Several weeks are required to selectively culture the fused cell hybrids. Early in this time period, it is necessary to identify those hybrids which produce the desired antibody, so that they may subsequently be cloned and propagated. Generally, around 10% of the hybrids obtained produce the desired antibody, although a range of from about 1 to about 30% is not uncommon. The detection of antibody-producing hybrids can be achieved by any one of several standard assay methods, including enzyme-linked immunoassay and radioimmunoassay techniques which have been described in the literature [see, e.g., Kennet et al. (editors), Monoclonal Antibodies and Hybridomas: A New Dimension in Biological Analyses, pp. 376-384, Plenum Press, New York (1980)].
Once the desired fused cell hybrids have been selected and cloned into individual antibody-producing cell lines, each cell line may be propagated in either of two standard ways. A suspension of the hybridoma cells can be injected into a histocompatible animal. The injected animal will then develop tumors that secrete the specific monoclonal antibody produced by the fused cell hybrid. The body fluids of the animal, such as serum or ascites fluid, can be tapped to provide monoclonal antibodies in high concentration. Alternatively, the individual cell lines may be propagated in vitro in laboratory culture vessels. The culture medium containing high concentrations of a single specific monoclonal antibody can be harvested by decantation, filtration or centrifugation, and subsequently purified.
Monoclonal antibodies can also be produced using well known phage library systems.
The use and generation of fragments of antibodies is well known, e.g., Fab fragments [Tijssen, Practice and Theory of Enzyme Immunoassays (Elsevier, Amsterdam, 1985)], Fv fragments [Hochman et al., Biochemistry 12:1130 (1973); Sharon et al., Biochemistry 15:1591 (1976); Ehrlich et al., U.S. Pat. No. 4,355,023] and antibody half molecules (Auditore-Hargreaves, U.S. Pat. No. 4,470,925). Moreover, such compounds and compositions of the invention can be used to construct bi-specific antibodies by known techniques, e.g., by further fusions of hybridomas (i.e. to form so-called quadromas; Reading, U.S. Pat. No. 4,474,493) or by chemical reassociation of half molecules [Brennan et al., Science 229:81 (1985)].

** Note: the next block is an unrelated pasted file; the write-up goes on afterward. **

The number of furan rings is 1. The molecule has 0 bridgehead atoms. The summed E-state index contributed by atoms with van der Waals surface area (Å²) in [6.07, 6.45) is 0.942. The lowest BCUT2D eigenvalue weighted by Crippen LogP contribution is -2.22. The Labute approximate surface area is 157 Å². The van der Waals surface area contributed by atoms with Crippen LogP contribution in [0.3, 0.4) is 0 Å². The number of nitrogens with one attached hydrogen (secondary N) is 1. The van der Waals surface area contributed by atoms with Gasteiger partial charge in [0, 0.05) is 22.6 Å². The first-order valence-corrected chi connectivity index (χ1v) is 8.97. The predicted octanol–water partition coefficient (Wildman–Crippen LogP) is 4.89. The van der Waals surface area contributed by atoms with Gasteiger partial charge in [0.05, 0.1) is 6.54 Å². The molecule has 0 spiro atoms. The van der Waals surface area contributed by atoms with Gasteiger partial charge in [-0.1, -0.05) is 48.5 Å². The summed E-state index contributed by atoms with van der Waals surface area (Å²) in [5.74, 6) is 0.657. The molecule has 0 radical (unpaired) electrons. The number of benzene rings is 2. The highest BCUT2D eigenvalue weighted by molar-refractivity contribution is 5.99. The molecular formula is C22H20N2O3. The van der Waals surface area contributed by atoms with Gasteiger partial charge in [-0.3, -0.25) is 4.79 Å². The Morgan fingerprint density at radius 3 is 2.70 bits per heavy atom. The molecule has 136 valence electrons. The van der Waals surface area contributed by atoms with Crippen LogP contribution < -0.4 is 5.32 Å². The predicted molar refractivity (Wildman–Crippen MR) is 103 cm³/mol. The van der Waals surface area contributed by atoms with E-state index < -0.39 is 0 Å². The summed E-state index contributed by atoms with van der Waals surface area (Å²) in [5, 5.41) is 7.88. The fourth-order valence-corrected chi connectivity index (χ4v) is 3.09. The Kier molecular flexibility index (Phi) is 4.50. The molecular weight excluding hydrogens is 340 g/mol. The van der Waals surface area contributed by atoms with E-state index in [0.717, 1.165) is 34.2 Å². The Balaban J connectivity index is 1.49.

Hybridomas and monoclonal antibodies can be produced against human IL-5 from any source, e.g., from commercial or natural sources or through the application of chemical synthetic methods or recombinant DNA technology. “Recombinant IL-5” is defined herein to mean IL-5 produced by expression of recombinant DNA (cDNA) encoding the same in a prokaryotic or eukaryotic expression system. In addition, genomic DNA can be used for producing IL-5 in eukaryotic systems. The IL-5 produced may be glycosylated or unglycosylated.
Since the nucleotide sequences of DNA encoding murine and human IL-5 are known [see e.g., Azuma et al., Nucleic Acids Res. 14:9149 (1986)], such DNAs can be chemically synthesized using the phosphoramidite solid support method of Matteucci et al. [J. Am. Chem. Soc. 103:3185 (1981)], the method of Yoo et al. [J. Biol. Chem. 764:17078 (1989)], or other well known methods. This can be done, for example, by synthesizing relatively small oligonucleotides and ligating them together, analogous to the way that Barr et al. (International Patent Application Publication No. WO 85/02200) chemically synthesized DNA encoding IL-2.